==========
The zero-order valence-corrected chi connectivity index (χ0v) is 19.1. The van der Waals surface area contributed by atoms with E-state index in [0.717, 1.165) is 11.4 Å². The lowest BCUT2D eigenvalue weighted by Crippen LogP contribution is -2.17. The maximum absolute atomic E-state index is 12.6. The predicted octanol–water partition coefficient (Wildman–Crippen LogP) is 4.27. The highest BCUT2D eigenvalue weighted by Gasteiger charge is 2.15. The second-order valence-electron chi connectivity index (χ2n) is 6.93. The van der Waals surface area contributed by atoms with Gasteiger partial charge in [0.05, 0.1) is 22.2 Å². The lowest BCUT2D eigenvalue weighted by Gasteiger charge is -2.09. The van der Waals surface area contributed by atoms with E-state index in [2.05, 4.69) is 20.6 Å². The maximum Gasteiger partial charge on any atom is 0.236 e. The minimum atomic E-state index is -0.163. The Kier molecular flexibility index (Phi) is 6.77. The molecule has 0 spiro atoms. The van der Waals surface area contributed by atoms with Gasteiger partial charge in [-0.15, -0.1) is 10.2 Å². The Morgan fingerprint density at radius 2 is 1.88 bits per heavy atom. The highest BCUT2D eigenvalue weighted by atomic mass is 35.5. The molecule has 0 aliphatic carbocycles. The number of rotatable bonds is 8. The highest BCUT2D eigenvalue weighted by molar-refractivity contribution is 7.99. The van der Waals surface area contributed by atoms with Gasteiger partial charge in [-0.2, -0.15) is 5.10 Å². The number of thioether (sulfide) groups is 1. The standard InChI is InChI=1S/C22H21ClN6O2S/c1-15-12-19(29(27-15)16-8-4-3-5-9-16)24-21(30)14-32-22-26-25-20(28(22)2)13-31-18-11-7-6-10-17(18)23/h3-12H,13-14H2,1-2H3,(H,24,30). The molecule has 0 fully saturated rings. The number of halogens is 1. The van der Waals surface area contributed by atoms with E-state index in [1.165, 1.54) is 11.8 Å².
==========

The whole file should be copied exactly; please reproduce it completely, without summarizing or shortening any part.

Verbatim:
The zero-order valence-corrected chi connectivity index (χ0v) is 19.1. The van der Waals surface area contributed by atoms with E-state index in [0.717, 1.165) is 11.4 Å². The lowest BCUT2D eigenvalue weighted by Crippen LogP contribution is -2.17. The maximum absolute atomic E-state index is 12.6. The predicted octanol–water partition coefficient (Wildman–Crippen LogP) is 4.27. The highest BCUT2D eigenvalue weighted by Gasteiger charge is 2.15. The second-order valence-electron chi connectivity index (χ2n) is 6.93. The van der Waals surface area contributed by atoms with Gasteiger partial charge in [0.05, 0.1) is 22.2 Å². The lowest BCUT2D eigenvalue weighted by Gasteiger charge is -2.09. The van der Waals surface area contributed by atoms with E-state index in [2.05, 4.69) is 20.6 Å². The maximum Gasteiger partial charge on any atom is 0.236 e. The minimum atomic E-state index is -0.163. The Kier molecular flexibility index (Phi) is 6.77. The molecule has 0 spiro atoms. The van der Waals surface area contributed by atoms with Gasteiger partial charge in [-0.15, -0.1) is 10.2 Å². The Morgan fingerprint density at radius 2 is 1.88 bits per heavy atom. The highest BCUT2D eigenvalue weighted by atomic mass is 35.5. The molecule has 0 aliphatic carbocycles. The number of rotatable bonds is 8. The highest BCUT2D eigenvalue weighted by molar-refractivity contribution is 7.99. The van der Waals surface area contributed by atoms with Gasteiger partial charge in [-0.2, -0.15) is 5.10 Å². The number of thioether (sulfide) groups is 1. The standard InChI is InChI=1S/C22H21ClN6O2S/c1-15-12-19(29(27-15)16-8-4-3-5-9-16)24-21(30)14-32-22-26-25-20(28(22)2)13-31-18-11-7-6-10-17(18)23/h3-12H,13-14H2,1-2H3,(H,24,30). The molecule has 0 fully saturated rings. The number of halogens is 1. The van der Waals surface area contributed by atoms with E-state index in [1.165, 1.54) is 11.8 Å².